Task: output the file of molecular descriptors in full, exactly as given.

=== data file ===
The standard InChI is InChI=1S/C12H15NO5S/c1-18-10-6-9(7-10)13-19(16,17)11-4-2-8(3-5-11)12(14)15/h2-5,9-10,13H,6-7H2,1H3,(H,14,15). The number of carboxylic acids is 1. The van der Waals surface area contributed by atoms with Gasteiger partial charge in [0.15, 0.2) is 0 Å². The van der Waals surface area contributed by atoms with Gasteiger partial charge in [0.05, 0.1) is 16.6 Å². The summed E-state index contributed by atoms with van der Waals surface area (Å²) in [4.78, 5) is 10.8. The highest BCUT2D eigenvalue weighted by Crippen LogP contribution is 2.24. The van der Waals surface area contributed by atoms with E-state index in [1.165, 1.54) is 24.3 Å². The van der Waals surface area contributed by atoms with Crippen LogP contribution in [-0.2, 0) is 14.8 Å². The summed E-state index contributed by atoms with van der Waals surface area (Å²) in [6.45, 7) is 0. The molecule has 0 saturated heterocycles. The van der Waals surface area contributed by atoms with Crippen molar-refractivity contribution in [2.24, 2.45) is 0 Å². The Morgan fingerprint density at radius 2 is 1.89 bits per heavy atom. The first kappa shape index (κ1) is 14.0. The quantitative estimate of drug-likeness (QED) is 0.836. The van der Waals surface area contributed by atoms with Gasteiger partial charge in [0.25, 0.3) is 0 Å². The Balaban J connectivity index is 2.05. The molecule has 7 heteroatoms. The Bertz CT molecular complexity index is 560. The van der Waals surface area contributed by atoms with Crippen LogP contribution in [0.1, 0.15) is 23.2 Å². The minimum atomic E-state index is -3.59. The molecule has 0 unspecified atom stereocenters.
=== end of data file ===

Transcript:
The standard InChI is InChI=1S/C12H15NO5S/c1-18-10-6-9(7-10)13-19(16,17)11-4-2-8(3-5-11)12(14)15/h2-5,9-10,13H,6-7H2,1H3,(H,14,15). The number of carboxylic acids is 1. The van der Waals surface area contributed by atoms with Gasteiger partial charge in [0.15, 0.2) is 0 Å². The van der Waals surface area contributed by atoms with Gasteiger partial charge in [0.05, 0.1) is 16.6 Å². The summed E-state index contributed by atoms with van der Waals surface area (Å²) in [4.78, 5) is 10.8. The highest BCUT2D eigenvalue weighted by Crippen LogP contribution is 2.24. The van der Waals surface area contributed by atoms with E-state index in [1.165, 1.54) is 24.3 Å². The van der Waals surface area contributed by atoms with Crippen LogP contribution in [-0.2, 0) is 14.8 Å². The summed E-state index contributed by atoms with van der Waals surface area (Å²) in [6.45, 7) is 0. The molecule has 0 saturated heterocycles. The van der Waals surface area contributed by atoms with Crippen molar-refractivity contribution in [2.24, 2.45) is 0 Å². The Morgan fingerprint density at radius 2 is 1.89 bits per heavy atom. The first kappa shape index (κ1) is 14.0. The quantitative estimate of drug-likeness (QED) is 0.836. The van der Waals surface area contributed by atoms with Gasteiger partial charge in [0.25, 0.3) is 0 Å². The Balaban J connectivity index is 2.05. The molecule has 7 heteroatoms. The Bertz CT molecular complexity index is 560. The van der Waals surface area contributed by atoms with Crippen LogP contribution in [0.1, 0.15) is 23.2 Å². The minimum atomic E-state index is -3.59. The molecule has 0 unspecified atom stereocenters.